“We don’t go caroling there,” another girl, Margaret, explained. “That’s old Mary Atkin’s house. No one’s seen her in years. She orders groceries from the store and everything. I don’t think I’ve ever seen her.”
“But she’s been listening,” Mellissa said.
Everyone laughed and made more rude comments.
Tears stung Mellissa’s eyes and she stood closer to Stacy.
Stacy stepped back. “Geez, Mellissa, stop it would you?”
“She’s been listening to you sing,” Mellissa insisted.
“How do you know?” Paul asked.
“I’ve been watching the lights.”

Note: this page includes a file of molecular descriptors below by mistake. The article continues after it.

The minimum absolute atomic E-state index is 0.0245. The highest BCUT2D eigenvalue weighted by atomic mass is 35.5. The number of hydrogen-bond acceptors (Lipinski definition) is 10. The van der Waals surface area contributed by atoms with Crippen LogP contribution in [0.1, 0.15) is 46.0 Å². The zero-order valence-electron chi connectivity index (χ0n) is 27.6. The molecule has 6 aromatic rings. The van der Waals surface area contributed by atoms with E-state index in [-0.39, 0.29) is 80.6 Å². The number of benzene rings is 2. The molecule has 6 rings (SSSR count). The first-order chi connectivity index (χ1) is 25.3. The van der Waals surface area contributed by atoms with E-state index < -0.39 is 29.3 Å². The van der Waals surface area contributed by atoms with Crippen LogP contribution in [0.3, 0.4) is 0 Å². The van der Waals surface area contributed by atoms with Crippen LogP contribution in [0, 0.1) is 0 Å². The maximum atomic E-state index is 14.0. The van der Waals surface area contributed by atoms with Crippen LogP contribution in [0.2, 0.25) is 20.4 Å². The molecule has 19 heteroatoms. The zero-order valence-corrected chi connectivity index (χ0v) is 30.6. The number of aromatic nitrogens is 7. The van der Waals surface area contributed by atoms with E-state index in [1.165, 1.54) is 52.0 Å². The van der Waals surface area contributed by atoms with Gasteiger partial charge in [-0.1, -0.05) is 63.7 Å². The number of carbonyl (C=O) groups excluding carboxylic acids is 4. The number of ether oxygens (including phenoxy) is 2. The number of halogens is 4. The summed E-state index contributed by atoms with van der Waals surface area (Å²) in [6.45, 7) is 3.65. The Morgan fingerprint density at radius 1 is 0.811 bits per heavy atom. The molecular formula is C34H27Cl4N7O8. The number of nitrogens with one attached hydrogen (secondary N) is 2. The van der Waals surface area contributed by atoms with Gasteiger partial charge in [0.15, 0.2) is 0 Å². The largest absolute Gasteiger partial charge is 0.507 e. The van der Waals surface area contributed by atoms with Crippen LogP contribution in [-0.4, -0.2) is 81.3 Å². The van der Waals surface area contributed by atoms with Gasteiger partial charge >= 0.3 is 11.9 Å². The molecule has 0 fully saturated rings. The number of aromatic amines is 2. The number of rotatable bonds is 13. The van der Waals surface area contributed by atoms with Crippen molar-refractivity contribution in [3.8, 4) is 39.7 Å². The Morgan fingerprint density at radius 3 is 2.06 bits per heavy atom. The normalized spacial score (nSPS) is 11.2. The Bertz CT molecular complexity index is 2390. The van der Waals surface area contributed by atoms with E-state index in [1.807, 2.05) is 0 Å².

“When you started singing down at the end of the street,” Mellissa pointed to a large white house, “there was one light on at the top of the house. I watched the lights go on and off on each floor. Now she’s downstairs.”
They looked. A yellow rectangle shone on the main floor.
“Well, I’m going home,” Marci said. “I’m cold, and you can be sure there won’t be any hot apple cider in that house.”
“Probably hot metamucil,” Mike snickered, following Marci.